Already a patron of mental health issues, Britain's Prince Harry has revealed his struggle to process the death of his mother Diana, Princess of Wales. Bottling up emotions led to "two years of total chaos," he said.
In an interview with the Daily Telegraph on Monday, the prince revealed that he had needed counseling almost 20 years after his mother's 1997 death in a car crash.
The 32-year-old admitted he had shut down his emotions and had nearly suffered breakdowns, eventually taking the advice of older brother Prince William that he should seek help.
Harry, who served in the British Army for 10 years, said he had taken up boxing to deal with his aggression after feeling he was "on the verge of punching someone."
The prince, who launched the "Heads Together" mental health campaign alongside William and sister-in-law Kate, Duchess of Cambridge, told interviewer Bryony Gordon he did not process his grief until he was in his late 20s.
"My way of dealing with it was sticking my head in the sand, refusing to ever think about my mum, because why would that help?"
'Grief came to the forefront'
The suppression of grief eventually led to "two years of total chaos," he said, forcing him to face his problems head on and seek counseling.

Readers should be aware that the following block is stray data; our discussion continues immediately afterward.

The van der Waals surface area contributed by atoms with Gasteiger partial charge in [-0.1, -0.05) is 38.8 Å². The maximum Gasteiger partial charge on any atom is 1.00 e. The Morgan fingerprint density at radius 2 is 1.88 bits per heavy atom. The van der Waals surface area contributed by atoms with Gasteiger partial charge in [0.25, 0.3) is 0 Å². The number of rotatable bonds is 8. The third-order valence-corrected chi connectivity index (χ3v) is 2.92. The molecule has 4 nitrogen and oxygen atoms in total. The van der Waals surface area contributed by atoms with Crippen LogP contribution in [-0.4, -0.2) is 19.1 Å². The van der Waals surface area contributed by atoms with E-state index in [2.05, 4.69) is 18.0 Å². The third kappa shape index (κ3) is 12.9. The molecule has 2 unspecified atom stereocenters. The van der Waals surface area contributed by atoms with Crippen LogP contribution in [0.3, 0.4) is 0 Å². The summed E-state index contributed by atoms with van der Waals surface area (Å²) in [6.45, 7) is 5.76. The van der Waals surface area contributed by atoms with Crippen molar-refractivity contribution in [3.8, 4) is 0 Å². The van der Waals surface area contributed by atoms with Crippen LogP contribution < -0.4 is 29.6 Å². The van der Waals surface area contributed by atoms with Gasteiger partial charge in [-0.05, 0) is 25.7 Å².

"All of a sudden, all of this grief that I have never processed started to come to the forefront and I was like, there is actually a lot of stuff here that I need to deal with," said the royal, who is fifth in line to the throne.
Harry has never spoken publicly about his problems with grief, in part because of a wariness of the British press. Paparazzi photographers shadowed the every move of Harry and William's mother - even being blamed by some for causing the crash in a Paris tunnel that killed her. Diana, known for her sartorial elegance, was married to heir-to-the-throne Prince Charles between 1981 and 1996, when the pair divorced.
Praise for candid words
In their work with the Heads Together campaign, the young royals have argued that mental health problems must be treated as seriously as other illnesses and that people should feel more able to talk about them openly and without stigma.
Harry, who also works with wounded veterans, told Gordon he was in a "good place" now.
Harry's openness was praised by British mental health charity Mind, which described the interview as a "turning point."
"It's inspiring to see Prince Harry speaking out about his experience. It shows how far we have come in changing public attitudes to mental health that someone so high-profile can open up," said Mind chief executive Paul Farmer.